Australia's bitterly divided Parliament will declare a truce today to hear Prime Minister John Key try to steer the transtasman relationship to a new level.
Mr Key will join a handful of influential world leaders when he becomes the first New Zealand premier to address the federal Parliament, taking advantage of a peak in goodwill between the two countries.
But behind the amity of his brief visit to Canberra and Sydney, Australian politicians will be focusing on a battle for survival as his Australian counterpart, Julia Gillard, struggles to keep her head above the deluge.
Mr Key arrives in a city gripped by Ms Gillard's spectacular plunge in the polls and her furious struggle to impose carbon and mining taxes and find a viable solution to the endless political minefield of asylum seekers.
Although he faces his own election in November, Mr Key's problems have nothing on those facing Ms Gillard, whose fellow-feeling for New Zealand has helped cast a new, rosy glow across the Ditch.
The steep decline of her fragile minority Government since its return to power last year was further confirmed yesterday in a Newspoll in the Australian, which shows that core support for Labor is lower than when predecessor Kevin Rudd was deposed.
In the past two weeks the Opposition has widened its lead over the Government to 55 per cent or 10 points in the two-party preferred vote that determines elections. And while neither is popular with voters, Opposition leader Tony Abbott has narrowed Ms Gillard's lead as preferred prime minister to just three percentage points.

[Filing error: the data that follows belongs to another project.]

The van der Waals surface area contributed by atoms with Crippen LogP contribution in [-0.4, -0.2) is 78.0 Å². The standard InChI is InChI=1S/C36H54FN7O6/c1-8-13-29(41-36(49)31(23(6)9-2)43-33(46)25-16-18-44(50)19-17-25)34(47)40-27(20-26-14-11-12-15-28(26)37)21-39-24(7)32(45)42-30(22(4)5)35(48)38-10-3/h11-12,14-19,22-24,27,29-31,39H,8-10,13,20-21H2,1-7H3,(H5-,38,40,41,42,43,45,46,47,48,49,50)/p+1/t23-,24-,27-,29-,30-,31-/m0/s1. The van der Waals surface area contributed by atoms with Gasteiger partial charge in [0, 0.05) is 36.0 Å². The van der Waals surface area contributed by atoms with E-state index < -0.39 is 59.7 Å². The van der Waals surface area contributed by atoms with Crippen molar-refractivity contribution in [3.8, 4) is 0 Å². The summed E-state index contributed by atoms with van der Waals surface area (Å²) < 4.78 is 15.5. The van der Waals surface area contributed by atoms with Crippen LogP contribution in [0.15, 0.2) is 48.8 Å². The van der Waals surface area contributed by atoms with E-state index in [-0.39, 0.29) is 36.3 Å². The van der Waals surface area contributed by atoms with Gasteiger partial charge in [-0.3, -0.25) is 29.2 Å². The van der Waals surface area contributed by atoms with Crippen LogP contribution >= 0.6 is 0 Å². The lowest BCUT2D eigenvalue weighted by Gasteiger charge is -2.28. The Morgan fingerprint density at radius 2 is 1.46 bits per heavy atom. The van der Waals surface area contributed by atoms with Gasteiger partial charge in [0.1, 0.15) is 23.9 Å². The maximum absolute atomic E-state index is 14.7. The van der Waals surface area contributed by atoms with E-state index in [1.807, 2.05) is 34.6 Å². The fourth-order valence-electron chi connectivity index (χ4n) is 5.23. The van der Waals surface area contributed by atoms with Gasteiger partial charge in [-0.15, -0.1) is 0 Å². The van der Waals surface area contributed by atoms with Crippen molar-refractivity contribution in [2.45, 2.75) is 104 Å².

But even with this mountain of trouble, she has still made time for New Zealand and Mr Key, an affirmation of her view of the relationship.
Australia has been deeply moved by the disasters that have overtaken New Zealand - especially since the February earthquake - reflected both in the assistance rushed across the Tasman since the Pike River mine explosion and the presence of Ms Gillard, Mr Abbott and Governor-General Quentin Bryce at the earthquake memorial in Christchurch.
The nation also warmed to New Zealand's response to Australia's summer of floods and disasters.
Ms Gillard overrode bureaucracy to provide federal relief payments initially refused to expatriate New Zealanders hit by the Queensland floods, and declared donations by Australians to the earthquake appeal to be tax-deductible - a first for the nation.
Mr Key's address to Parliament is regarded by New Zealand officials as an unprecedented opportunity to keep Australia's political mind on the transtasman relationship. Its contents have not been disclosed, but it is expected to emphasise the strength of the relationship and its mutual benefits, confirm that despite disasters New Zealand remains open for business, and to focus on future potential.
Mr Key will also talk with Ms Gillard and senior ministers, likely to include Treasurer Wayne Swan, Defence Minister Stephen Smith, Foreign Minister Kevin Rudd, Attorney-General Robert McClelland and the ministers for trade, climate change, immigration, and innovation and science. He will also meet Mr Abbott.
Talks are expected to cover issues including Afghanistan, the Pacific - especially Fiji and the Pacific Islands Forum - people smuggling, closer economic relations, the Trans-Pacific Partnership and October's Commonwealth Heads of Government Meeting in Perth.
In Sydney Mr Key will attend an earthquake appeal fundraising dinner.